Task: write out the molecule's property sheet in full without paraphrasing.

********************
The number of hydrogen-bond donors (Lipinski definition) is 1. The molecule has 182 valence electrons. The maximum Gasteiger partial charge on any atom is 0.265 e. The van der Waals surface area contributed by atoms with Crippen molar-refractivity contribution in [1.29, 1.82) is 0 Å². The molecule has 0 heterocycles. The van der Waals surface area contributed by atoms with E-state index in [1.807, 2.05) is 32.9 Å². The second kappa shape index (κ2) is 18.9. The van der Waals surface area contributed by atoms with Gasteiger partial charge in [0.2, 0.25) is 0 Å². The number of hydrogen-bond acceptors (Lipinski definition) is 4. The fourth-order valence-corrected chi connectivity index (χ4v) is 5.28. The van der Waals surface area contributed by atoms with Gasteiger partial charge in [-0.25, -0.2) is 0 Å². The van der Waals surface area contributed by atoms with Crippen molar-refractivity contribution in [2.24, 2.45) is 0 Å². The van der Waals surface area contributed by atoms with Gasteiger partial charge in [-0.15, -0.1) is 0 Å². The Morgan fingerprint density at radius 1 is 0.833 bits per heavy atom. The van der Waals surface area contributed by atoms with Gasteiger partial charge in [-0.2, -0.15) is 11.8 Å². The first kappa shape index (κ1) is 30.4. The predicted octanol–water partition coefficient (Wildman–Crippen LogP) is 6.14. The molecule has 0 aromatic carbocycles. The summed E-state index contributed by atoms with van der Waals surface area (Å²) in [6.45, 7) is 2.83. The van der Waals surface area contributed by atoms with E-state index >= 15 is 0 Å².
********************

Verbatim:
The number of hydrogen-bond donors (Lipinski definition) is 1. The molecule has 182 valence electrons. The maximum Gasteiger partial charge on any atom is 0.265 e. The van der Waals surface area contributed by atoms with Crippen molar-refractivity contribution in [1.29, 1.82) is 0 Å². The molecule has 0 heterocycles. The van der Waals surface area contributed by atoms with E-state index in [1.807, 2.05) is 32.9 Å². The second kappa shape index (κ2) is 18.9. The van der Waals surface area contributed by atoms with Gasteiger partial charge in [0.2, 0.25) is 0 Å². The number of hydrogen-bond acceptors (Lipinski definition) is 4. The fourth-order valence-corrected chi connectivity index (χ4v) is 5.28. The van der Waals surface area contributed by atoms with Gasteiger partial charge in [-0.25, -0.2) is 0 Å². The van der Waals surface area contributed by atoms with Crippen molar-refractivity contribution in [2.24, 2.45) is 0 Å². The van der Waals surface area contributed by atoms with Gasteiger partial charge in [-0.15, -0.1) is 0 Å². The Morgan fingerprint density at radius 1 is 0.833 bits per heavy atom. The van der Waals surface area contributed by atoms with Gasteiger partial charge in [-0.2, -0.15) is 11.8 Å². The first kappa shape index (κ1) is 30.4. The predicted octanol–water partition coefficient (Wildman–Crippen LogP) is 6.14. The molecule has 0 aromatic carbocycles. The summed E-state index contributed by atoms with van der Waals surface area (Å²) in [6.45, 7) is 2.83. The van der Waals surface area contributed by atoms with E-state index >= 15 is 0 Å².